Oct. 30, 1907: ‘Brat Frat’ Defies Ban by L.A. High School

Note: This is an encore post from 2006.

Oct. 30, 1907
Los Angeles

The young men of Los Angeles High School have issued a direct challenge to the Board of Education, defying its authority by enlisting fraternity members despite a ban issued last year.

The chief offenders are the Pi Phis, who just added seven members, The Times says. “Another ‘brat frat,’ as they have been dubbed, recently held high jinks at Levy’s restaurant and made a burning declaration of independence in which the city superintendent of schools and all persons concerned in opposing them were relegated to a place where a fire company would not be a circumstance,” The Times said.

The young women of Los Angeles High are equally rebellious, The Times says. “The sororities at Los Angeles High School have made a number of pledges among the younger girls and the small sisters of sorority members are wearing pins up under the ruching of their high collars—pins of which they are very proud.” (Ruching, in case you are unfamiliar with women’s clothing, is a pleated or gathered strip of decorative fabric).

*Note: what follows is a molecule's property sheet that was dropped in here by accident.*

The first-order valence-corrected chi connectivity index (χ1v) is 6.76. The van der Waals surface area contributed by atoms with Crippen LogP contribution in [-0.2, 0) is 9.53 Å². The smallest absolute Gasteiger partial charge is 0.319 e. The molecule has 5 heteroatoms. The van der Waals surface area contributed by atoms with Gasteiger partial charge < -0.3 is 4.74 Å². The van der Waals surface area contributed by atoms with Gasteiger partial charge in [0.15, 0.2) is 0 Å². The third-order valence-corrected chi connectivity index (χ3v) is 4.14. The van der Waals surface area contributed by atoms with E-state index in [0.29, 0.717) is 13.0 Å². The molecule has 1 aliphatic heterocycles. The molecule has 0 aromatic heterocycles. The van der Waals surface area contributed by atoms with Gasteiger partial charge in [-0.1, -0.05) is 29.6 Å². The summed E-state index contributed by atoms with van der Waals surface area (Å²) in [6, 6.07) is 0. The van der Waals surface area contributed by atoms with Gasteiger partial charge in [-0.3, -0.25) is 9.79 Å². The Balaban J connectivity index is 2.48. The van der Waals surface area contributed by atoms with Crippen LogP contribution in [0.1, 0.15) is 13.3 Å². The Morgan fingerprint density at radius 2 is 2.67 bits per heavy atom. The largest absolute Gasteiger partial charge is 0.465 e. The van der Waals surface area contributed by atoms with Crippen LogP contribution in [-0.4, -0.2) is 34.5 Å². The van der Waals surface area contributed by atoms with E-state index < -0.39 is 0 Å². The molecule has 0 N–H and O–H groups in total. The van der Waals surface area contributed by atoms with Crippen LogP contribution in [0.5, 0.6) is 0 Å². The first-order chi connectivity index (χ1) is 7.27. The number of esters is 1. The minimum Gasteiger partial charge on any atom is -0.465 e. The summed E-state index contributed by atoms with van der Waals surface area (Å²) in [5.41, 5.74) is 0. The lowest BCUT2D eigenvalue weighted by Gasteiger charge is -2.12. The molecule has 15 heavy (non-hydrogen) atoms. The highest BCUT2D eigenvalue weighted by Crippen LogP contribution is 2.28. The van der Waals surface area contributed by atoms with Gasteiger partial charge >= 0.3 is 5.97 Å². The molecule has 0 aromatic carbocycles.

Greek institutions at Los Angeles High School include the Geks, the Pi Phis, the Phi Sigmas and the Phi Delta Kappas.

After a protracted legal battle, fraternities and sororities were banned in Los Angeles high schools, although the issue flared up intermittently. The final blow apparently came in 1916, when the National Panhellenic Congress ruled that no member of a high school sorority would be admitted to a similar group in college.

About lmharnisch

I am retired from the Los Angeles Times
This entry was posted in 1907, City Hall, Education and tagged , , , , , , . Bookmark the permalink.

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